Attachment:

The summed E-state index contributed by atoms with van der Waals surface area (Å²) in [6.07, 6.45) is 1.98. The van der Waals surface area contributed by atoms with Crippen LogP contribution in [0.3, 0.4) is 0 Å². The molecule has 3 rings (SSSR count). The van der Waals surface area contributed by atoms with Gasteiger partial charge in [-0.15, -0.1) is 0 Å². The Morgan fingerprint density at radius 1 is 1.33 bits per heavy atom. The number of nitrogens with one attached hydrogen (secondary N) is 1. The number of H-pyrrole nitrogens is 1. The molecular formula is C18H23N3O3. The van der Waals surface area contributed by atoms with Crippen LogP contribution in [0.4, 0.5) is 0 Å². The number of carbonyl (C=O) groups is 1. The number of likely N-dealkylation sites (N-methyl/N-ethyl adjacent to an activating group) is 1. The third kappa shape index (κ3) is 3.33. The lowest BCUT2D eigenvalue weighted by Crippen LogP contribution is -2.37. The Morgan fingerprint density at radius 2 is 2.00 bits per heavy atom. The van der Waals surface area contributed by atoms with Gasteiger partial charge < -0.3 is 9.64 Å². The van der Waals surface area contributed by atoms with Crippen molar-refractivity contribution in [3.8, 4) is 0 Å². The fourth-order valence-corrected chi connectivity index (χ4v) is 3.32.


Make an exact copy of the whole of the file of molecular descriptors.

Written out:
The summed E-state index contributed by atoms with van der Waals surface area (Å²) in [6.07, 6.45) is 1.98. The van der Waals surface area contributed by atoms with Crippen LogP contribution in [0.3, 0.4) is 0 Å². The molecule has 3 rings (SSSR count). The van der Waals surface area contributed by atoms with Gasteiger partial charge in [-0.15, -0.1) is 0 Å². The Morgan fingerprint density at radius 1 is 1.33 bits per heavy atom. The number of nitrogens with one attached hydrogen (secondary N) is 1. The number of H-pyrrole nitrogens is 1. The molecular formula is C18H23N3O3. The van der Waals surface area contributed by atoms with Crippen LogP contribution in [0.4, 0.5) is 0 Å². The number of carbonyl (C=O) groups is 1. The number of likely N-dealkylation sites (N-methyl/N-ethyl adjacent to an activating group) is 1. The third kappa shape index (κ3) is 3.33. The lowest BCUT2D eigenvalue weighted by Crippen LogP contribution is -2.37. The Morgan fingerprint density at radius 2 is 2.00 bits per heavy atom. The van der Waals surface area contributed by atoms with Gasteiger partial charge < -0.3 is 9.64 Å². The van der Waals surface area contributed by atoms with Crippen molar-refractivity contribution in [3.8, 4) is 0 Å². The fourth-order valence-corrected chi connectivity index (χ4v) is 3.32.